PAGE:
On average, U.S. dealers have between a 60- to 75-day supply of every model they sell on their lots. That approach is costly and creates a variety of problems. A large dealership can spend tens, even hundreds of thousands of dollars a month in inventory holding costs. Manufacturers must guess what vehicles consumers will buy months ahead, and if they’re wrong they usually wind up paying for their mistakes in the form of hefty incentives.
That became especially apparent during the run up to the Great Recession, some products carrying givebacks of more than $10,000. Such profit-eating incentives played a major role in driving General Motors and then Chrysler LLC into bankruptcy in 2009.
“I’ve been saying for years that overproduction” to keep showrooms overstocked “has been ruinous for the industry,” Mike Jackson, the CEO of AutoNation, America’s largest auto retail chain, told TheDetroitBureau.com.
If anything, the pandemic has led to a massive reduction in dealer stocks, J.D. Power reporting U.S. retailers had about 1 million fewer vehicles in stock during the first quarter than they normally would. The pandemic factory shutdowns created the shortage, but the ongoing microchip shortage means manufacturers can’t refill pipelines as quick as they’d hoped. And, it turns out, that’s a good thing.
AutoNation and most of its retail competitors posted their biggest profits ever during the first quarter of this year. Clearly, the fact that U.S. buyers are hungrier than ever for new vehicles has helped. And what dealers and manufacturers have both discovered is that “buyers were willing to wait,” according to Jackson, sometimes as long as six weeks to take delivery of the vehicles they sought.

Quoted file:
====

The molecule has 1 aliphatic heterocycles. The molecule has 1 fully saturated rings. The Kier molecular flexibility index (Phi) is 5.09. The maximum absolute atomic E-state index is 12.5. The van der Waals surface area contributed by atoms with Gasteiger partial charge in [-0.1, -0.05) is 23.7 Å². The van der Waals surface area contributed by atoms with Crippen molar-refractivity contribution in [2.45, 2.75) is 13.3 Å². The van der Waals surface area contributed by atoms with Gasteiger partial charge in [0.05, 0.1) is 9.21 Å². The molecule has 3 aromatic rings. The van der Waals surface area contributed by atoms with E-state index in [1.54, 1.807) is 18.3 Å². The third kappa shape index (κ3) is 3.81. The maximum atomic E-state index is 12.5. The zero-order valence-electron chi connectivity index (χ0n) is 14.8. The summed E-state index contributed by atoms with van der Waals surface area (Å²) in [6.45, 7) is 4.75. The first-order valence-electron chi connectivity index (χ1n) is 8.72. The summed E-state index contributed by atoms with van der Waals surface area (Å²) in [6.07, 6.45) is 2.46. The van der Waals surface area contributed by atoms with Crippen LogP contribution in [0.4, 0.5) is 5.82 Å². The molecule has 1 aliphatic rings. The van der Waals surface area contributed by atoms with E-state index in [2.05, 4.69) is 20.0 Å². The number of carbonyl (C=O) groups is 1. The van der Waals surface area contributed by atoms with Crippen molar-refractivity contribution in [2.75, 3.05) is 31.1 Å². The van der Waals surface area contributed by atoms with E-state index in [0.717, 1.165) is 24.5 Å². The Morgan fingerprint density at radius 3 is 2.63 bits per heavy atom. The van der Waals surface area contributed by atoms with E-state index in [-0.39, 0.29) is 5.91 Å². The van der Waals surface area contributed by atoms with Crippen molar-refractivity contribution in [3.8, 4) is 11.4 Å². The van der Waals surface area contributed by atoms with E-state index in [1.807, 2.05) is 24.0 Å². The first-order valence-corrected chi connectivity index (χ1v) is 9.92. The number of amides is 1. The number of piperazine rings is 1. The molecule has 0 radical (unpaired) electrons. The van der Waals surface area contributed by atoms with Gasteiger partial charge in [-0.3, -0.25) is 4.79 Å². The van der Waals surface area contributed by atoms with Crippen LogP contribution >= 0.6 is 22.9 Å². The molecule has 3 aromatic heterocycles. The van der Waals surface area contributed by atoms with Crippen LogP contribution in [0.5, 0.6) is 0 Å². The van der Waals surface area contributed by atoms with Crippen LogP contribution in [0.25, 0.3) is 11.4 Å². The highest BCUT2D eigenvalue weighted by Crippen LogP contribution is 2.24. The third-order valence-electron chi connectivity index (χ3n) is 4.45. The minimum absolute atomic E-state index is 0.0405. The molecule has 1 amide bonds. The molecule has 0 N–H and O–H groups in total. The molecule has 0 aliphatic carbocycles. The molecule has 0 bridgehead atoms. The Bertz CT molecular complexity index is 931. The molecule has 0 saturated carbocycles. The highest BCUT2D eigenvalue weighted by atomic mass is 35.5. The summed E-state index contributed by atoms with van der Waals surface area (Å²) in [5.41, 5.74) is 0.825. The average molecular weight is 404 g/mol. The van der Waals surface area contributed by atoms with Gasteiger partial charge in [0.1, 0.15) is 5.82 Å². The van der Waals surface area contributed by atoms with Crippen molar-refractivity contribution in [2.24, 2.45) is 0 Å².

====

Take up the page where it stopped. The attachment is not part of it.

It has helped that the industry has been tinkering with the retail process. Most automakers have developed sophisticated new online shopping tools. The key has been to let buyers control the purchase process, whether they went to do everything in the showroom or shop entirely online, said Jackson and other dealers.
AutoNation, in particular, has made it possible for customers to not only track inventory on dealer lots but also vehicles in transit from factory to showroom.
Never going back
So, while automakers are rushing to rebuild the inventories of especially popular models, like the Toyota RAV4 and Ford F-150, customers shouldn’t expect to find acres of unsold vehicles at most showrooms going forward.
“We’ll never go back to levels of inventory we had pre-pandemic because we’ve learned we can be much more efficient,” GM Chairman and CEO Mary Barra said during a Wednesday earnings call.
If the first quarter is any indication, this approach will prove to be a lot more profitable for manufacturers and retailers alike.
Higher transaction prices
But consumers should expect to not only be in for a wait when they’re ready to buy but also to pay a bit more. Lower inventories mean lower factory incentives and less lucrative discounts from dealers desperate to clear out inventory, said Cole.
On the positive side, leaning out the marketing and distribution system could cut overall costs, money that manufacturers could pass on the consumers in the form of lower sticker prices.